By synthesizing 30 years of research on attachment transmission, we took the first steps towards more definite answers to long-standing questions in the field of attachment. However, many fine-grained questions on the mechanisms behind attachment transmission remain yet to be answered, and we feel that the key to answering these questions lies in collaborative science. Due to the labor-intensive methods used to measure attachment, large samples are rare in this field. However, to examine these fine-grained questions and extensive theoretical models, large samples are a necessity. Therefore, we came up with the idea of pooling the existing data of all researchers to perform individual participant data meta-analysis (Riley, Lambert, & Abo-Zaid, 2010), which is a more fine-grained technique for meta-analysis that allows us to study the data at the level of the individual participant. With this idea of collaborative science in mind, we initiated an international consortium of researchers who studied attachment transmission to try to combine their existing study data into a large database. The responses to this endeavor were positive, and the consortium currently consists of over 60 researchers who work together to take the next steps in attachment transmission research. The enthusiasm and commitment of these study authors in the consortium is evident not only from the high response rate but also from their participation in the collaborators meeting we had last summer.
As we are currently still in the process of data collection and preliminary analyses, it is still possible to join the consortium. Together with the traditional meta-analysis that was awarded the Early Career Outstanding Paper award, this project has the potential to broadly impact the field of developmental psychology.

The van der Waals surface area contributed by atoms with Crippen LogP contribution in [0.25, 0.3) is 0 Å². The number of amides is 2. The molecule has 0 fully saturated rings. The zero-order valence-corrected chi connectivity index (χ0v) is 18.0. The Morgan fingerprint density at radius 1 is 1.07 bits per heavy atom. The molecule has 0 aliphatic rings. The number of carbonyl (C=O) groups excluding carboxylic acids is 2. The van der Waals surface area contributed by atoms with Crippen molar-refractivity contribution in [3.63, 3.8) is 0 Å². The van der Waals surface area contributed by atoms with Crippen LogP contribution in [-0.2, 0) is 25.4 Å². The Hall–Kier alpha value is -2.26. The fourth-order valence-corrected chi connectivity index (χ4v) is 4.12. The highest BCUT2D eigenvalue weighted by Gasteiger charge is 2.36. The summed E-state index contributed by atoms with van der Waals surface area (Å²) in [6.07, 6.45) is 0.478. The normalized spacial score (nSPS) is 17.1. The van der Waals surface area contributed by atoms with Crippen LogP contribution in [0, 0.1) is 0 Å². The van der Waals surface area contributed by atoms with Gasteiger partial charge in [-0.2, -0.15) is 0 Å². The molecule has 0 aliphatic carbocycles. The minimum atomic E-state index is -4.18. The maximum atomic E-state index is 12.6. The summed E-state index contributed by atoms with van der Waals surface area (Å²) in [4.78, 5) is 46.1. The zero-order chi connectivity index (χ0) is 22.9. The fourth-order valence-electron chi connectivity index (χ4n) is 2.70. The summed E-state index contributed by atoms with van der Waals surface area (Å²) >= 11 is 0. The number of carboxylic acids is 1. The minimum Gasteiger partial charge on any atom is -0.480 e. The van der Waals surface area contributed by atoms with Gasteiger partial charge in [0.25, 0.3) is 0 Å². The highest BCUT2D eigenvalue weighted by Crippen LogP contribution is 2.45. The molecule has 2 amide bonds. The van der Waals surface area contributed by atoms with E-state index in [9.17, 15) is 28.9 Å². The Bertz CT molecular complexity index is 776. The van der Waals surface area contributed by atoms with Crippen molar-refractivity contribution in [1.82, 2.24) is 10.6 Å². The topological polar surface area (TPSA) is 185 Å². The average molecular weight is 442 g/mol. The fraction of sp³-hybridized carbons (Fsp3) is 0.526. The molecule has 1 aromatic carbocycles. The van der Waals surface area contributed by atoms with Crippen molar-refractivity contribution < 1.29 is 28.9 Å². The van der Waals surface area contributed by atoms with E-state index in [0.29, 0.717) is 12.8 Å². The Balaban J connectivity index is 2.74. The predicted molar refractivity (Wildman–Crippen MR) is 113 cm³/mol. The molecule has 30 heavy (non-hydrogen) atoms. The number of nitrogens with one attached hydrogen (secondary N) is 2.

Bowlby, J. (1969/1982). Attachment and loss: Vol. 1. Attachment. New York: Basic Books.
Main, M., Kaplan, N., & Cassidy, J. (1985). Security in infancy, childhood, and adulthood: A move to the level of representation. In I. Bretherton & E. Waters (Eds.), Growing points of attachment theory and research. Monographs of the Society for Research in Child Development, 50 (1-2, Serial No. 209), 66-104. doi: 10.2307/3333827
Riley, R. D., Lambert, P. C., & Abo-Zaid, G. (2010). Meta-analysis of individual participant data: Rationale, conduct, and reporting. British Medical Journal, 340, c221. doi: 10.1136/bmj.c221
van IJzendoorn, M. H. (1995). Adult attachment representations, parental responsiveness, and infant attachment: A meta-analysis on the predictive validity of the Adult Attachment Interview. Psychological Bulletin, 117 (3), 387-403.
Verhage, M. L., Schuengel, C., Madigan, S., Fearon, R. M. P., Oosterman, M., Cassibba, R., et al. (2016). Narrowing the transmission gap: A synthesis of three decades of research on intergenerational transmission of attachment. Psychological Bulletin, 142 (4), 337-366. doi: 10.1037/bul0000038